“argues that the grassroots production and mobilization of indigenous people’s history by activists in Bolivia was a crucial element for empowering, orienting, and legitimizing indigenous movements from 1970s postrevolutionary Bolivia to the uprisings of the 2000s. For these activists, the past was an important tool used to motivate citizens to take action for social change, to develop new political projects and proposals, and to provide alternative models of governance, agricultural production, and social relationships. Their revival of historical events, personalities, and symbols in protests, manifestos, banners, oral histories, pamphlets, and street barricades helped set in motion a wave of indigenous movements and politics that is still rocking the country.

“The book focuses primarily on Aymara-based indigenous movements and groups in the Andean highlands of Bolivia, largely in and around the capital city of La Paz. Aymara activists, leaders, and intellectuals in this region are highlighted here because of their striking production and use of history in indigenous movements and political thought.”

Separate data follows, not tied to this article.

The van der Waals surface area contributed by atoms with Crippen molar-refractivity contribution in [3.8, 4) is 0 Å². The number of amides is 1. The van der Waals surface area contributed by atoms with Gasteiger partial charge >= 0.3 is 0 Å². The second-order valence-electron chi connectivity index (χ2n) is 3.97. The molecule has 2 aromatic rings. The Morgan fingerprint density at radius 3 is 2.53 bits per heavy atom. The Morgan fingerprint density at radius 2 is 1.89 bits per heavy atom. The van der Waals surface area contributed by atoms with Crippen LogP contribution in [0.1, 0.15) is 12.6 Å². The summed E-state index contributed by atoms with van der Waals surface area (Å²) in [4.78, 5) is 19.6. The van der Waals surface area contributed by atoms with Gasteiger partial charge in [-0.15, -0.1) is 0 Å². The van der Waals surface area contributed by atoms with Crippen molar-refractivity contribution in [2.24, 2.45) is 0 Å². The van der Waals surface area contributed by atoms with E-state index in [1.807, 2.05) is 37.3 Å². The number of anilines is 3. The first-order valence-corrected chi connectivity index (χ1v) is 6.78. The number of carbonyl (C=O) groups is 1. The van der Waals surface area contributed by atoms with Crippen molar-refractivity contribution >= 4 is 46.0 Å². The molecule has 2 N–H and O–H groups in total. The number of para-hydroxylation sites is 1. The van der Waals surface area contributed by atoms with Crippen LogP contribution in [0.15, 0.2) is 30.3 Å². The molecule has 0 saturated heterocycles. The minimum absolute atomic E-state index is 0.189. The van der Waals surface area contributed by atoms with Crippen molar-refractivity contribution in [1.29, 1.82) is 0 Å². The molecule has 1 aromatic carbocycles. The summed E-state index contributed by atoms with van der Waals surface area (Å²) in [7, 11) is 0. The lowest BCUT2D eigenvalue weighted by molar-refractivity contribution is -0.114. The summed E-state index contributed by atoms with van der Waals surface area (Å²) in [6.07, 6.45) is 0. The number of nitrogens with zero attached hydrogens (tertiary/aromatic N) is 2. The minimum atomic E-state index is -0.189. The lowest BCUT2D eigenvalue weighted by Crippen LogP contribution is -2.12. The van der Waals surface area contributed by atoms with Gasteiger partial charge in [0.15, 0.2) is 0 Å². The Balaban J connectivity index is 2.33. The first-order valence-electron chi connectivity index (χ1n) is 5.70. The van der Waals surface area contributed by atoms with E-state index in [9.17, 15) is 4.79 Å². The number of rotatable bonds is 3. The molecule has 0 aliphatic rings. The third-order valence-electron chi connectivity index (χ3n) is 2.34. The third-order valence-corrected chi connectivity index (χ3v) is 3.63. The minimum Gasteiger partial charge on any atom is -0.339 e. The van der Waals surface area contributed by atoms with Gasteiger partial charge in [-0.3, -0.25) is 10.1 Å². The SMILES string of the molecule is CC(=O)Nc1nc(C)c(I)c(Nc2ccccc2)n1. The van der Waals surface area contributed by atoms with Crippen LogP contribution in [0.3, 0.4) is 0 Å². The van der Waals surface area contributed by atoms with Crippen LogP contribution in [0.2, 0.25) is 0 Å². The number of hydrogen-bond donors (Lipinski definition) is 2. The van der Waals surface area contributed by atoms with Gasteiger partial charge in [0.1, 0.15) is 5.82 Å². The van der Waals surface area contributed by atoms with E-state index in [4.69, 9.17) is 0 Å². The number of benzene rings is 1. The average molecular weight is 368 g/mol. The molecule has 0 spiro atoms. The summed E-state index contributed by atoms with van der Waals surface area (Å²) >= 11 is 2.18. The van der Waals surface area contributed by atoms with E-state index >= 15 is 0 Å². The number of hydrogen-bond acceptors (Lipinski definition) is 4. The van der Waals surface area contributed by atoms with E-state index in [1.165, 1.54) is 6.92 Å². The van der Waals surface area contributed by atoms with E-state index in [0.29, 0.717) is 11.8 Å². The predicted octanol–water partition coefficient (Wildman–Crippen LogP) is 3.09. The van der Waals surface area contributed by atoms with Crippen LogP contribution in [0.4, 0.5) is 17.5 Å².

The focus of the book, which is based on Dangl’s recent doctoral dissertation at McGill University and his extensive field work in Bolivia, is on the Kataristas, a movement that self-identified after the Indigenous leader Túpac Katari who led an armed insurrection against Spanish rule in 1781. Dangl traces the formation and development of Katarismo as a current of political thought developed in the late 1960s and 1970s by young Aymara intellectuals and union leaders who organized in opposition to the attempts by the nationalist and military regimes after 1952 to put an end to an emerging Indianista consciousness and movement through a land reform that essentially treated its subjects as peasants, not Indians, and subjected their largely self-sufficient communities increasingly to dependency on production for markets beyond their control.